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Japanese Internment (Relocation) CampsSee also "Japanese" in races section.
"The remains of one of the most shameful acts committed by the United States government this century can be found between the towns of Lone Pine and Independence in California’s Owens Valley at a place called Manzanar. Here and at nine other locations in the U.S., thousands of individuals, nearly two thirds American citizens, were rounded up and held in concentration camps during World War II."- Manzanar Webpage
December 7th, 1941: Pearl Harbor, Hawaii is bombed by Japan. A few days later, America declares war on Japan. Japanese Americans and Japanese aliens in America are looked at differently. They are looked at as the enemy.
On December 21, 1941, there was an order for all Japanese aliens living in the country to give up there shorthand radios.
there was a poster. It ordered all people who are or are related to Japan to go to Assembly Centers that would take them to "War Relocation Camps." The familes could only bring all that they could carrytransportation to "War Relocation Camps." Over 110,000 Japs of American birth and choice were taken to Manzanar and nine other camps. They were imprisoned in the camps.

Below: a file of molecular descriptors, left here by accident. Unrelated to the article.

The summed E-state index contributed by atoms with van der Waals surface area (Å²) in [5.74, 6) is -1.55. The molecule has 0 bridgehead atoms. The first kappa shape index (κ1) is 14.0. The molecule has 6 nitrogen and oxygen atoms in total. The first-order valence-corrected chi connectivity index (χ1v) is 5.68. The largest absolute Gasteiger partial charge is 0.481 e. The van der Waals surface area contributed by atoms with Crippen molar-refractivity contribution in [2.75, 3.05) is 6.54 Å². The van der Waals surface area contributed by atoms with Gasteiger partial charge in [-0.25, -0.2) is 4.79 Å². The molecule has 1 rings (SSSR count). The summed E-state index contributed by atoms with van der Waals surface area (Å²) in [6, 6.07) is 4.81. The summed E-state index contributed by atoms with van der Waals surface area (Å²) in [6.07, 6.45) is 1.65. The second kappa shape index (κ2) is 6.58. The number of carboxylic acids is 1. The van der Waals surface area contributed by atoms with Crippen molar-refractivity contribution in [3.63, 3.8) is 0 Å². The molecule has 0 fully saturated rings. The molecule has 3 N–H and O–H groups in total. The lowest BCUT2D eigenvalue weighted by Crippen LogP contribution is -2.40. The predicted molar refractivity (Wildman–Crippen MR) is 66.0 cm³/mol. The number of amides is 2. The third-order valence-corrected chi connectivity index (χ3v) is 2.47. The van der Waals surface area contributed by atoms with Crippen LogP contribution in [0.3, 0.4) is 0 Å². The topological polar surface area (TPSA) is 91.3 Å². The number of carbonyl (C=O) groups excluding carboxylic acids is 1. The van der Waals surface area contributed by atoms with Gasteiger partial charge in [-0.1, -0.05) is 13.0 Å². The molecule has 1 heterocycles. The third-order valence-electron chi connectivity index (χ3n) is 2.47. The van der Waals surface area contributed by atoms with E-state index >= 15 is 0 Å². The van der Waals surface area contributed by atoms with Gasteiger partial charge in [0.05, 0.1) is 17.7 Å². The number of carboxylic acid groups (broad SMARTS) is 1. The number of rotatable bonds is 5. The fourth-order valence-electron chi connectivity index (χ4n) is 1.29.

In Feb. 1942, President FDR signed Exective Order 9066. He later signed Executive Order 9102. That empowered men to round up 70,000 Japanese Americans. 42,000 Japanese aliens were rounded up. Farmers and fishermen, old women, and children were some of these people. They were taken to awful concentration camps like Manzanar. They were west of Death Valley, California.
The Japanese who were in the camps were forced out. Some people were angry about how the government took away their rights to live among others. They were released to society with no where to go.
Several books can describe the expeirence well. The book named Farewell To Manzanar is an auto-biography through the life of one Japanese American family during WWII.
People who did not go to the camps were arrested.
More coming soon...